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Conci, M. (2015). German themes in psychoanalysis. Part two. Int. Forum Psychoanal., 24(2):57-59.

(2015). International Forum of Psychoanalysis, 24(2):57-59

EDITORIAL

German themes in psychoanalysis. Part two

Marco Conci

In this issue, I am once more taking up the discourse on German psychoanalysis that I began in Issue 4/2013, whose aim is to familiarize readers with the complex and creative evolution of psychoanalysis in Germany after World War II – and with its specific contributions to the international analytic community. To help realize this project, I asked Werner Bohleber to write a paper on the foundation (in 1947) and evolution of the journal Psyche, which contributed so much toward helping our German colleagues elaborate the Nazizeit (1933–1945), and toward promoting the work of mourning that the second paper of Issue 4/2013 represents: “The fate of German-Jewish psychoanalyst-refugees in the Netherlands: An overview,” by our Dutch colleague Harry Stroeken. For the third paper of the issue, I chose Ulrike May’s revisitation of Freud’s “Beyond the pleasure principle,” aiming to document the close dialogue with Freud that the group of German colleagues who produce the journal Luzifer-Amor contribute to the international community. Hans-Jürgen Wirth was the author of the fourth paper of Issue 4/2013, which centered around the abuse of nuclear energy, seen from the social-analytical viewpoint developed in Germany by Horst-Eberhard Richter. Last but not least, the issue contained the interview with Horst Kächele that Ingrid Erhardt and I had undertaken in the spring of 2013, in which he talked not only about his research work, but also about his whole personal and professional development.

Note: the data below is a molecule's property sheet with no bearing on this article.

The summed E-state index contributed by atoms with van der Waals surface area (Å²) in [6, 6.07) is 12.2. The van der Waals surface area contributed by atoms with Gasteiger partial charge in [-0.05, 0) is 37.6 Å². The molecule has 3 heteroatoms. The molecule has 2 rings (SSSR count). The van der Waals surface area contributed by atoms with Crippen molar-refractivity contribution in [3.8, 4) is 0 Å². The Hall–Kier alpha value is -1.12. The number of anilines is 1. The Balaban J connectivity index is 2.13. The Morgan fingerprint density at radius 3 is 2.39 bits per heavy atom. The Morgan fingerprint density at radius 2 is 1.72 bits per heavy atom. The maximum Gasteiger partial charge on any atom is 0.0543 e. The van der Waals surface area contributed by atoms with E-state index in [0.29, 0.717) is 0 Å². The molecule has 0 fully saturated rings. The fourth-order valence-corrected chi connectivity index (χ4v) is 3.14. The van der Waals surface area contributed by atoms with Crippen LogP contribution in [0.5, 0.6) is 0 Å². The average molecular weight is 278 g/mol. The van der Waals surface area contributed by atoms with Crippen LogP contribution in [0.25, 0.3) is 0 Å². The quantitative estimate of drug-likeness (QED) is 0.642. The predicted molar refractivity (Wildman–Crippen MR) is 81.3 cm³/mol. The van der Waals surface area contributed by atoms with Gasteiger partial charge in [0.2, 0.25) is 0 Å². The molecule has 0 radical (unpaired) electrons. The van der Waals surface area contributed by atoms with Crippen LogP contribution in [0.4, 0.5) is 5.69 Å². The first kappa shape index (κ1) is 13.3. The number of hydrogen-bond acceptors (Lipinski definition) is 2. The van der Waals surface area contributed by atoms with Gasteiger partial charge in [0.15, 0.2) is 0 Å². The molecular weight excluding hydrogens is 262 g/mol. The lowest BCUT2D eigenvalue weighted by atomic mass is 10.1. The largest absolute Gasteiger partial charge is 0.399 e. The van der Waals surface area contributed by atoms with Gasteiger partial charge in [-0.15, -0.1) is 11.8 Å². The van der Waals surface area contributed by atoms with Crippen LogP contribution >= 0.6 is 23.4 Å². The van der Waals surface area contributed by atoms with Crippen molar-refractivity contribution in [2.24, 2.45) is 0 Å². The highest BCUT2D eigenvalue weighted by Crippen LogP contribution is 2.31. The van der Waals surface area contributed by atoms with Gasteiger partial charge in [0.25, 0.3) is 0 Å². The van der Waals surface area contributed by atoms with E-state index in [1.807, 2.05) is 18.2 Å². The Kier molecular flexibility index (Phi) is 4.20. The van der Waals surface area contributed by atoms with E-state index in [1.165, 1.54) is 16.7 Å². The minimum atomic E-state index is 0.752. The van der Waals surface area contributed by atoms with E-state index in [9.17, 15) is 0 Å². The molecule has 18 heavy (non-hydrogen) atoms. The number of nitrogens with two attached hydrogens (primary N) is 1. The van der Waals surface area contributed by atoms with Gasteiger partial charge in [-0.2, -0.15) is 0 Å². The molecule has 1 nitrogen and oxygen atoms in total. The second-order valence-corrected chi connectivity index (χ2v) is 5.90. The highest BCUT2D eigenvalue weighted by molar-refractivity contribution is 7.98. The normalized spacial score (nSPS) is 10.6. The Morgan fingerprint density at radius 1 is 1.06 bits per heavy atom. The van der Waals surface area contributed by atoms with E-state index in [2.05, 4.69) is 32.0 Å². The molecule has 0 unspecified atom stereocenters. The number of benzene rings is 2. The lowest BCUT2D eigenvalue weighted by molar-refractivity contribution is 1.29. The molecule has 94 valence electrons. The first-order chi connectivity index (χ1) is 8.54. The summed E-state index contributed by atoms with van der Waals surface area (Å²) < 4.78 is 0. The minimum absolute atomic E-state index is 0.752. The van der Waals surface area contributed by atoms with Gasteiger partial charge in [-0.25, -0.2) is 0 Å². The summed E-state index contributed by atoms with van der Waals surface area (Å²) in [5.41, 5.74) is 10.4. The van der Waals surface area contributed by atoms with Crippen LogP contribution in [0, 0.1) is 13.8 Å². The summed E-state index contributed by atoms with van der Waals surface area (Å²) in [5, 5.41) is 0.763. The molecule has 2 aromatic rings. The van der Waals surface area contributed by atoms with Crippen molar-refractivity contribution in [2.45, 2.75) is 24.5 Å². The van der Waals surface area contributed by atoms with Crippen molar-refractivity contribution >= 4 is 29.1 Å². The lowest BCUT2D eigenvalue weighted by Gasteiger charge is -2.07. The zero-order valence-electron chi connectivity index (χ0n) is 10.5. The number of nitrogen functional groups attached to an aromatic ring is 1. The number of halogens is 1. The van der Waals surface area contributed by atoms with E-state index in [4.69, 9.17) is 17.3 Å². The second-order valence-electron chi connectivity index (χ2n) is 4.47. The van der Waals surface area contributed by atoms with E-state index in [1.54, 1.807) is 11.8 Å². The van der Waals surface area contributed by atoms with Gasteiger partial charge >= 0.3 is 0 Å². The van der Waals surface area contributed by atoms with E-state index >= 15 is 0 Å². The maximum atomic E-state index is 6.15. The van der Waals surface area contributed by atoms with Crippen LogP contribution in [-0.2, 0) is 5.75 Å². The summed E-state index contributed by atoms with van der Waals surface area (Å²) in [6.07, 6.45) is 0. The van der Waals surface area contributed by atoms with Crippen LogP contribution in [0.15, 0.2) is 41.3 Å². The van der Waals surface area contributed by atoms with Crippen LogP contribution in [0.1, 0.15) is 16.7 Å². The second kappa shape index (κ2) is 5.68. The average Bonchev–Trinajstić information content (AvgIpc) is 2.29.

[This is a summary excerpt from the full text of the journal article. The full text of the document is available to journal subscribers on the publisher's website here.]

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